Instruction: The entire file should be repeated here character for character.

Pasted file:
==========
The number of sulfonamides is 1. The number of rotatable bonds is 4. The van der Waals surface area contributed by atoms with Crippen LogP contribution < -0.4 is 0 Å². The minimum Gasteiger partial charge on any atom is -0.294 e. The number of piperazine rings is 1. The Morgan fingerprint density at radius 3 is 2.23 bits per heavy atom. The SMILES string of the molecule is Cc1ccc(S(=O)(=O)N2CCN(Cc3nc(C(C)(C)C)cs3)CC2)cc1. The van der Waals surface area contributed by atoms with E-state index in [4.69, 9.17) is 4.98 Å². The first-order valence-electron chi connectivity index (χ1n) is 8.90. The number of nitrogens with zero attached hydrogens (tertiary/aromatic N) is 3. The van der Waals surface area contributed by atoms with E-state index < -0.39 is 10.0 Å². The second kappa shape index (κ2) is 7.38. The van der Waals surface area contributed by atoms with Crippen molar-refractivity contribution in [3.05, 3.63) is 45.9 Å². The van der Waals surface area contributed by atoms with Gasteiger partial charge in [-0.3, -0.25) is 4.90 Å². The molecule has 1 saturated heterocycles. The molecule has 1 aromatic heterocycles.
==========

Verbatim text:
The number of sulfonamides is 1. The number of rotatable bonds is 4. The van der Waals surface area contributed by atoms with Crippen LogP contribution < -0.4 is 0 Å². The minimum Gasteiger partial charge on any atom is -0.294 e. The number of piperazine rings is 1. The Morgan fingerprint density at radius 3 is 2.23 bits per heavy atom. The SMILES string of the molecule is Cc1ccc(S(=O)(=O)N2CCN(Cc3nc(C(C)(C)C)cs3)CC2)cc1. The van der Waals surface area contributed by atoms with E-state index in [4.69, 9.17) is 4.98 Å². The first-order valence-electron chi connectivity index (χ1n) is 8.90. The number of nitrogens with zero attached hydrogens (tertiary/aromatic N) is 3. The van der Waals surface area contributed by atoms with E-state index < -0.39 is 10.0 Å². The second kappa shape index (κ2) is 7.38. The van der Waals surface area contributed by atoms with Crippen molar-refractivity contribution in [3.05, 3.63) is 45.9 Å². The van der Waals surface area contributed by atoms with Gasteiger partial charge in [-0.3, -0.25) is 4.90 Å². The molecule has 1 saturated heterocycles. The molecule has 1 aromatic heterocycles.